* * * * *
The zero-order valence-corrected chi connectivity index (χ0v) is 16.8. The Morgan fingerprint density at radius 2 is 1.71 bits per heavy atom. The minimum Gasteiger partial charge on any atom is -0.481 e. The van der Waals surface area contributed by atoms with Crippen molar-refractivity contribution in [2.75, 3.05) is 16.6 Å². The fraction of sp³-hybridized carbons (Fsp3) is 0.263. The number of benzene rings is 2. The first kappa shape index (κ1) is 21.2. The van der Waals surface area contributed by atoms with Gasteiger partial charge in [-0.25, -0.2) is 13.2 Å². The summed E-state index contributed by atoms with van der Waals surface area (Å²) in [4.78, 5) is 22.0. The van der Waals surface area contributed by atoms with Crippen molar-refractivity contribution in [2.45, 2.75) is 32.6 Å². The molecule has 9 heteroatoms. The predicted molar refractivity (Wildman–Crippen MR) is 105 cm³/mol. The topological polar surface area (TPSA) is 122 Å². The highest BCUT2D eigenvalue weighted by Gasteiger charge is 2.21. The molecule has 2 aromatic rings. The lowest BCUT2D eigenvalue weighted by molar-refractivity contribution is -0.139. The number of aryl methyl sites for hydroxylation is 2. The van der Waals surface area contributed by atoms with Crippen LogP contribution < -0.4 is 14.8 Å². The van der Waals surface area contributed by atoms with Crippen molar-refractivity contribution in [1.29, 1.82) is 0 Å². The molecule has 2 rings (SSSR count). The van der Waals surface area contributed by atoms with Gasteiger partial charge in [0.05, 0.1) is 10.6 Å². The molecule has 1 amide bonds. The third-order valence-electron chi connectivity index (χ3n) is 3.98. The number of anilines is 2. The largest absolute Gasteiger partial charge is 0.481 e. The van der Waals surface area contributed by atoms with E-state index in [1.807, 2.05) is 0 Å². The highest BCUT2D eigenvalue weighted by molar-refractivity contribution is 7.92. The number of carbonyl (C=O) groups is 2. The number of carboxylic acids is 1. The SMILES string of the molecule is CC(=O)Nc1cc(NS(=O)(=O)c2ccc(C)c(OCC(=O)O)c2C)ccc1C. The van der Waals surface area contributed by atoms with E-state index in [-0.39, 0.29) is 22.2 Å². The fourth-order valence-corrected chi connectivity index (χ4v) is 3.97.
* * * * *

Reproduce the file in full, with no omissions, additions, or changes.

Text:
The zero-order valence-corrected chi connectivity index (χ0v) is 16.8. The Morgan fingerprint density at radius 2 is 1.71 bits per heavy atom. The minimum Gasteiger partial charge on any atom is -0.481 e. The van der Waals surface area contributed by atoms with Crippen molar-refractivity contribution in [2.75, 3.05) is 16.6 Å². The fraction of sp³-hybridized carbons (Fsp3) is 0.263. The number of benzene rings is 2. The first kappa shape index (κ1) is 21.2. The van der Waals surface area contributed by atoms with Gasteiger partial charge in [-0.25, -0.2) is 13.2 Å². The summed E-state index contributed by atoms with van der Waals surface area (Å²) in [4.78, 5) is 22.0. The van der Waals surface area contributed by atoms with Crippen molar-refractivity contribution in [2.45, 2.75) is 32.6 Å². The molecule has 9 heteroatoms. The predicted molar refractivity (Wildman–Crippen MR) is 105 cm³/mol. The topological polar surface area (TPSA) is 122 Å². The highest BCUT2D eigenvalue weighted by Gasteiger charge is 2.21. The molecule has 2 aromatic rings. The lowest BCUT2D eigenvalue weighted by molar-refractivity contribution is -0.139. The number of aryl methyl sites for hydroxylation is 2. The van der Waals surface area contributed by atoms with Crippen LogP contribution < -0.4 is 14.8 Å². The van der Waals surface area contributed by atoms with Crippen molar-refractivity contribution in [1.29, 1.82) is 0 Å². The molecule has 2 rings (SSSR count). The van der Waals surface area contributed by atoms with Gasteiger partial charge in [0.05, 0.1) is 10.6 Å². The molecule has 1 amide bonds. The third-order valence-electron chi connectivity index (χ3n) is 3.98. The number of anilines is 2. The largest absolute Gasteiger partial charge is 0.481 e. The van der Waals surface area contributed by atoms with E-state index in [1.807, 2.05) is 0 Å². The highest BCUT2D eigenvalue weighted by molar-refractivity contribution is 7.92. The number of carbonyl (C=O) groups is 2. The number of carboxylic acids is 1. The SMILES string of the molecule is CC(=O)Nc1cc(NS(=O)(=O)c2ccc(C)c(OCC(=O)O)c2C)ccc1C. The van der Waals surface area contributed by atoms with E-state index in [-0.39, 0.29) is 22.2 Å². The fourth-order valence-corrected chi connectivity index (χ4v) is 3.97.